Light-emitting diodes (LEDS): Implications for safety

International Commission on Non-Ionizing Radiation Protection (ICNIRP)

Research output: Contribution to journalArticlepeer-review

9 Citations (Scopus)

Abstract

Since the original ICNIRP Statement was published in 2000, there have been significant improvements in the efficiency and radiance (i.e., optical radiation emission) of LEDs. The most important improvement is the development of 'white' LEDs that can be used as general lighting sources, which are more efficient than traditional lighting sources. LEDs emitting in the ultraviolet wavelength region have also become available and have made their way into consumer products. All these changes have led to a rise in concern for the safety of the optical radiation emissions from LEDs. Several in vitro and animal studies have been conducted, which indicate that blue and white LEDs can potentially cause retinal cell damage under high irradiance and lengthy exposure conditions. However, these studies cannot be directly extrapolated to normal exposure conditions for humans, and equivalent effects can also be caused by the optical radiation from other light sources under extreme exposure conditions. Acute damage to the human retina from typical exposure to blue or white LEDs has not been demonstrated. Concern for potential long-term effects, e.g. age-related macular degeneration (AMD), remains based on epidemiological studies indicating a link between high levels of exposure to sunlight and AMD. When evaluating the optical radiation safety of LEDs, it has now been established that published safety standards for lamps, not lasers, should be applied. Thus far, the only clear, acute adverse health effects from LEDs are those due to temporal light modulation (including flicker). Glare can also create visual disturbances when LED light fixtures are not properly designed. Further research is needed on potential health effects from short- and long-term exposure to new and emerging lighting technologies.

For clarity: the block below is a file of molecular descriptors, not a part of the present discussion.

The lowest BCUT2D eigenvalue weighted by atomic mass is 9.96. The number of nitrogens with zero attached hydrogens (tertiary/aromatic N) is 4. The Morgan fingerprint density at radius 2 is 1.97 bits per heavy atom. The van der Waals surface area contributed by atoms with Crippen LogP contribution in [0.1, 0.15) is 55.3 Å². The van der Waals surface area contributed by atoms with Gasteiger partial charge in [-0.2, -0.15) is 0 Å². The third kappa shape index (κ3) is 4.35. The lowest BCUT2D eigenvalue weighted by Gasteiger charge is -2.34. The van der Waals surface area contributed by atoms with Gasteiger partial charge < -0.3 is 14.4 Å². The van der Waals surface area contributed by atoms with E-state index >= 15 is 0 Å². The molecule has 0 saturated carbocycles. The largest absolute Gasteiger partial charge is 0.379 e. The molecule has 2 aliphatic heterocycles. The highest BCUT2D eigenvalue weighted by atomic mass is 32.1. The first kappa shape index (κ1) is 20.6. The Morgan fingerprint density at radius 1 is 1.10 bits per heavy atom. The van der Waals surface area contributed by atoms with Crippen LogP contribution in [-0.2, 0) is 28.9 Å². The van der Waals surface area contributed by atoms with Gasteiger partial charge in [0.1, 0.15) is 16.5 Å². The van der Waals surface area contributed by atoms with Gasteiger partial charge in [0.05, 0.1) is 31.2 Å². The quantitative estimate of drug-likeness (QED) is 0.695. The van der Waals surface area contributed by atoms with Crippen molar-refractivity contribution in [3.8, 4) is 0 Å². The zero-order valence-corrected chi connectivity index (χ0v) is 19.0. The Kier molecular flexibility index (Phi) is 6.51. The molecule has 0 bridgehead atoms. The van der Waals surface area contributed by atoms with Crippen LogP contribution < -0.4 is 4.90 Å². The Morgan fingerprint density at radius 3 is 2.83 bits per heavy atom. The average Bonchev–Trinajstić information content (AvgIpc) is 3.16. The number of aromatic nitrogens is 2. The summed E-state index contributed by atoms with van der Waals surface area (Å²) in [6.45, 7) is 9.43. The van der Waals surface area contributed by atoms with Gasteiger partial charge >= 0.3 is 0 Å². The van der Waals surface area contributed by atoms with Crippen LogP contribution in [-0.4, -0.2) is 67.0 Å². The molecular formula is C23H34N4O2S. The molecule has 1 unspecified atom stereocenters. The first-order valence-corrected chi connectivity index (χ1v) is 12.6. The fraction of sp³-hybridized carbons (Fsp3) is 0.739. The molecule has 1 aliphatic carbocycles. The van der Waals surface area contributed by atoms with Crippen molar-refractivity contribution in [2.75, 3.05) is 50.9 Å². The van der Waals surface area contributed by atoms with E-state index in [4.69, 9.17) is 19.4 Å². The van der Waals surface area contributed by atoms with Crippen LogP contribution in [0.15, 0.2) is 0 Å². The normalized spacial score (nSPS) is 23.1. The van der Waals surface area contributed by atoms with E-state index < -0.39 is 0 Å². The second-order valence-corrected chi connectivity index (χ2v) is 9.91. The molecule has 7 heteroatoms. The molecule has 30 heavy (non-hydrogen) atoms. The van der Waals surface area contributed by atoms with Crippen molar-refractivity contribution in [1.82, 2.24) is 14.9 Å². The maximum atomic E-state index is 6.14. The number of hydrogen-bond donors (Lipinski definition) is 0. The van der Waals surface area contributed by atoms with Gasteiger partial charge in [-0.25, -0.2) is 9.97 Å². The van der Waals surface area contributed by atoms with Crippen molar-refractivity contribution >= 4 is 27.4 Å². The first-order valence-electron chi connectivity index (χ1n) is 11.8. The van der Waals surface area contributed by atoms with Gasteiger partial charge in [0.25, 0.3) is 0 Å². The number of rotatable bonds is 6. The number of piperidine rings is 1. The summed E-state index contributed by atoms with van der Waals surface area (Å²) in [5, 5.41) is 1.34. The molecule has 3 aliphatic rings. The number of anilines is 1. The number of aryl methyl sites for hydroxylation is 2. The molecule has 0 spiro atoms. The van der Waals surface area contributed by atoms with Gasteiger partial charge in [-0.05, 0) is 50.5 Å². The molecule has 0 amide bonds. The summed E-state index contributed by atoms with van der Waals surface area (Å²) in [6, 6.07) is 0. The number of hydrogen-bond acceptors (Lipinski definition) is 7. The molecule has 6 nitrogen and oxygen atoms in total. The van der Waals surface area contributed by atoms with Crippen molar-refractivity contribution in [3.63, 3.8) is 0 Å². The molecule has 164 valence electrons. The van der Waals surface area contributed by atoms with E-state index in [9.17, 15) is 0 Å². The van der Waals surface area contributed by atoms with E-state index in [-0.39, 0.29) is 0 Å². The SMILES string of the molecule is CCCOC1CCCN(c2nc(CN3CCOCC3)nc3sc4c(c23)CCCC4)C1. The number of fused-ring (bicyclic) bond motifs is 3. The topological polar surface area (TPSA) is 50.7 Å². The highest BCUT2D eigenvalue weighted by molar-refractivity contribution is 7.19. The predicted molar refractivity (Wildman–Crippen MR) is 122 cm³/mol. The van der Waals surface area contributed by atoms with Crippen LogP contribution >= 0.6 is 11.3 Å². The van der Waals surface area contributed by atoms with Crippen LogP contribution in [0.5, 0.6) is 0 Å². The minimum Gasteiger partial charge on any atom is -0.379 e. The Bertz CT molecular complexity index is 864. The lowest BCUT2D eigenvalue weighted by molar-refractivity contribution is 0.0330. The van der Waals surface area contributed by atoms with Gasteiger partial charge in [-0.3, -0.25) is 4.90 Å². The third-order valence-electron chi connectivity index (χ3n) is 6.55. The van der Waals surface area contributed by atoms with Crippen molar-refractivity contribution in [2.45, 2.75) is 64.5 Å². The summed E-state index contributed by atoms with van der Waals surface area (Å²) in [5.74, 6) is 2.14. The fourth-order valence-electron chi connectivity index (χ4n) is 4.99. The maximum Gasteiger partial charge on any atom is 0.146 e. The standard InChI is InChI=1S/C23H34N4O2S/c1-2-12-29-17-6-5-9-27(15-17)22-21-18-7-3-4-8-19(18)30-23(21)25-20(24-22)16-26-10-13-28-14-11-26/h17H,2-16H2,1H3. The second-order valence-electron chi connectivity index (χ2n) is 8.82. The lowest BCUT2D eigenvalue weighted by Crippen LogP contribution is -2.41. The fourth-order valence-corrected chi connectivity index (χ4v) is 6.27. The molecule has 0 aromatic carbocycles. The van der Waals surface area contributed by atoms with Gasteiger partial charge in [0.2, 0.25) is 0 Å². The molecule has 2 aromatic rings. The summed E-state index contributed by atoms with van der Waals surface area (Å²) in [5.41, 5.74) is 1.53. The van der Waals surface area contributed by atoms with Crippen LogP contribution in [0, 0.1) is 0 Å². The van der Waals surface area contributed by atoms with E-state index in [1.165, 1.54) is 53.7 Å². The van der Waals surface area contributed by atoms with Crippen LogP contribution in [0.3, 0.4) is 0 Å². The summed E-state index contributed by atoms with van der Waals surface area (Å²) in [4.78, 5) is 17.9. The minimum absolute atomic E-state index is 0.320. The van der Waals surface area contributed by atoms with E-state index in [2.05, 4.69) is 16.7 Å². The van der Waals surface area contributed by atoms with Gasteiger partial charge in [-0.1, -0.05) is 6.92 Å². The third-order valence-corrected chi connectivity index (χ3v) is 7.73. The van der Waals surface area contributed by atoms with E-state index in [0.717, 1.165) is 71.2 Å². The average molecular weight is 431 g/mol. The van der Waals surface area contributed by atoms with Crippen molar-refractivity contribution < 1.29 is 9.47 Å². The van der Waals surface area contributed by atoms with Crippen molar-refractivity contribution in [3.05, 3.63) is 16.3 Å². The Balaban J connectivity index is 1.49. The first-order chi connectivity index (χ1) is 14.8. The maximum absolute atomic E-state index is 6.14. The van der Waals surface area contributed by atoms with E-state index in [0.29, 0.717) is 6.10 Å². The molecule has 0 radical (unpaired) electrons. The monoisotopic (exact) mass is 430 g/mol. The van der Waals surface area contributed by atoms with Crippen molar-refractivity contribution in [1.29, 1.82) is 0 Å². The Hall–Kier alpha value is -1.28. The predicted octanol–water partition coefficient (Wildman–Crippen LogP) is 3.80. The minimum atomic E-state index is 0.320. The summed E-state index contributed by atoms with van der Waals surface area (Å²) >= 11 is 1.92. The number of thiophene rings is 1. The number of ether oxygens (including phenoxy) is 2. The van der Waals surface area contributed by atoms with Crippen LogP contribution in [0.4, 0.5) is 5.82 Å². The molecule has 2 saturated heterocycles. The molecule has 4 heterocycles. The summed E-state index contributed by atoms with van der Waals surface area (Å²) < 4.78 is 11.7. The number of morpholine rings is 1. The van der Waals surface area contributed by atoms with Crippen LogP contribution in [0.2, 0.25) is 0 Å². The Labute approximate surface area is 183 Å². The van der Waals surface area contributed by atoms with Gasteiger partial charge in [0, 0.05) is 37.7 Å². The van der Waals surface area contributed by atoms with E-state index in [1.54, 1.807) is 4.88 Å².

Original languageEnglish
Pages (from-to)549-561
Number of pages13
JournalHealth Physics
Volume118
Issue number5
DOIs
Publication statusPublished - May 2020

Bibliographical note

Funding Information:
The support received by the German Federal Ministry for the Environment (BMU), the European Union Programme for Employment and Social Innovation “EaSI” (2014–2020), the International Radiation Protection Association (IRPA), the Australian Radiation Protection and Nuclear Safety Agency (ARPANSA), and the New Zealand Ministry of Health is gratefully acknowledged.

Keywords

  • Health effects
  • International Commission on Non Ionizing Radiation Protection
  • Non-ionizing
  • Radiation
  • Safety standards

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